Nancy Chen, Manager of Training and Development at Marcum & Kliegman, spearheaded a Women's Leadership Development Program at her firm last spring. M&K partnered with a law firm in the area and invited a group of women to discuss ways to help them excel in their careers. Chen said the group, which meets quarterly, provides a comfortable environment for women to practice networking.
The first gathering featured a talk by Carol Frohlinger, co-author of Her Place at the Table: A Women's Guide to Negotiating Five Key Challenges to Leadership Success. Mazzenga loved one of Frohlinger's comments about how women manage their careers: "Hope is not a strategy." Mazzenga adds, "You can't just sit at your desk and do a good job. Promote yourself. Women have trouble doing that. They don't want to seem like they're bragging, yet it is very important that they promote themselves within their firm and in the community."
The community that firms work in is increasingly diverse, and Cines believes the industry needs to do better at reflecting that diversity within their own leadership ranks. "I think what we as a profession need to focus on is not just the growth and development of females. I think it's about diversity in general," Cines tells IPA. Cines is so gender-neutral that she was surprised at the "we're so progressive" buzz she created when she became MP six years ago. "I just didn't think about it, so I was surprised at the reaction of the firm."
Sessions is an example of a leader who hasn't changed who she is to get ahead. While she considers herself "one of the guys" she's also a peacemaker and a caretaker, and people feel they can open up to her. "I can hug people."
Sessions, who is active in women's issues in the industry and within the community, said women can certainly have it all, a rewarding family life and a challenging career, but women should think through their priorities long and hard. Any career involves choices and sacrifices, she says. "I encourage woman to write their own stories, and be very deliberate about that."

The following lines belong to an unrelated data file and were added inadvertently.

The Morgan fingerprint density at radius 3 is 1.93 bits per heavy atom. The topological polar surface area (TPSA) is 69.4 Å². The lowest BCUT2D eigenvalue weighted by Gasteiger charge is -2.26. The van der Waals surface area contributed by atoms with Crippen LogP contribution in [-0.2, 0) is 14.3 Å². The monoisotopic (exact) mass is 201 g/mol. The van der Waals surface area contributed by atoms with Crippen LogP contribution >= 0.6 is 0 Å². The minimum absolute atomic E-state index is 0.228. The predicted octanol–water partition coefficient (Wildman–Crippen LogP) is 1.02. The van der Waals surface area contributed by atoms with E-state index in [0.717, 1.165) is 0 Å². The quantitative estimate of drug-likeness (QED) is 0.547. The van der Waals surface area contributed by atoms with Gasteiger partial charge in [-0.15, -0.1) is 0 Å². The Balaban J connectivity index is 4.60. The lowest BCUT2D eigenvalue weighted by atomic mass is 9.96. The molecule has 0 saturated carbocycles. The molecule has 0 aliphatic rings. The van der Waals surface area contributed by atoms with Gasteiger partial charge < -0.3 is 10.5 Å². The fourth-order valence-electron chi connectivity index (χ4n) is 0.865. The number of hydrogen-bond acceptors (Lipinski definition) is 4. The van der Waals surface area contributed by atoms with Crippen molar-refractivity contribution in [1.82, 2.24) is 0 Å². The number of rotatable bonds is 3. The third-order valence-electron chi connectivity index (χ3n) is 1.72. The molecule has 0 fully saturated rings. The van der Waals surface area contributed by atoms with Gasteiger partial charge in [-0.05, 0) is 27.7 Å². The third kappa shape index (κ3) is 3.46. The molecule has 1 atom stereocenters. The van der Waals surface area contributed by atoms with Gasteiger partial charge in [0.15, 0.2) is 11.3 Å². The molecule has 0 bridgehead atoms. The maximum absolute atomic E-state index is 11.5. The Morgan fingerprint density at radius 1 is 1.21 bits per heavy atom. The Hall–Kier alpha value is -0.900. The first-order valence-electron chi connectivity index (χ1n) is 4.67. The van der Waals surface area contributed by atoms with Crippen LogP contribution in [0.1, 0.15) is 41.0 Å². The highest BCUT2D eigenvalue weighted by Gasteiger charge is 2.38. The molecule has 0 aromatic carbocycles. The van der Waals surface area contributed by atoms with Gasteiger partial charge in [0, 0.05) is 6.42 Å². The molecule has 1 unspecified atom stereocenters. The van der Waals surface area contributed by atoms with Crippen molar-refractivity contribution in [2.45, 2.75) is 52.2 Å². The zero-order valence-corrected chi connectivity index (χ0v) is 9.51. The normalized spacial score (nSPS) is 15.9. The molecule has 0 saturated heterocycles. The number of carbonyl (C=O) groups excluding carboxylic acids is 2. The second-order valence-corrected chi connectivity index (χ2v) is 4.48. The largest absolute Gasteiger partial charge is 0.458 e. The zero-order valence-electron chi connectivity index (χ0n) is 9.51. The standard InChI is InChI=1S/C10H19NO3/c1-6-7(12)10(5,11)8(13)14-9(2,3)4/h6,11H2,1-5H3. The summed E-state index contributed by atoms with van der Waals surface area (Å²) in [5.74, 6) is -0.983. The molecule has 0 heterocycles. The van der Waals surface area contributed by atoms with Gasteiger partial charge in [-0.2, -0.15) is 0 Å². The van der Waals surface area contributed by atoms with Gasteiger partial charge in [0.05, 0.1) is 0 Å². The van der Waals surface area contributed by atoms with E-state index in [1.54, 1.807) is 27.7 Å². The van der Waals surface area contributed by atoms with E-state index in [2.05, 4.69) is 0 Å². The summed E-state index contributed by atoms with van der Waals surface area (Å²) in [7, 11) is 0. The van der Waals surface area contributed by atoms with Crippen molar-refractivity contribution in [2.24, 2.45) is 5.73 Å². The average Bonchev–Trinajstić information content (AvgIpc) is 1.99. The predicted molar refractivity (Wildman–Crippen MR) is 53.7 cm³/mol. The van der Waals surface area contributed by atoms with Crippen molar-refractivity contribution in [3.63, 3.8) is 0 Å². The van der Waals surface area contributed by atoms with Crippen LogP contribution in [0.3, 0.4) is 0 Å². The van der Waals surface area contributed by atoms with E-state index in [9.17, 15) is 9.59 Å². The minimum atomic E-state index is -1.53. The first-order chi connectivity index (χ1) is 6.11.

All the women agree that the industry as a whole is showing a strong desire to see more women in leadership roles. Crosley said: "They all really, really want this to happen. I see a mindset that says, 'Where are they and why don't we have more?'
The women we interviewed each have a different idea of what work-life balance looks like for them, but they all agree on some general principles:Set realistic expectations for yourself. "The whole idea of being perfect has to go out the window," Mazzenga says. "You need to set your priorities and get rid of that bottom stuff that is muddying the waters." It's OK to say no sometimes.
Ask for what you need. Want more exposure? Ask a partner to take you to a client meeting.
Stop negative self-talk. It's easy to talk yourself out of re-entering the profession after having a child, or proposing an alternative schedule, for example. Chen says: "We can teach ourselves to take a risk, jump in, give it a try."
Gather a support network, which can include your spouse, family members, friends, housekeepers, caregivers, neighbors. "In today's environment, it's critical to create that team, and at the forefront is being honest with yourself about what you're capable of, and what you're willing and not willing to do," Cines says.
Outsource as many mundane tasks as possible to focus on what's really important.
Know that "balance" is a moving target.
Crosley says certain changes – giving women more access to networking, leadership development and flexible work arrangements, for example – can help firms protect their investment in their talented women. Additionally, they can go one step further and develop new revenue sources from women clients.
Consider this: Crosley tells IPA that more than half of the 10.5 million businesses in this country are owned by women, but few firms have developed that niche. "Grab this piece of the market," she says. "Become known as the firm that women business owners come to."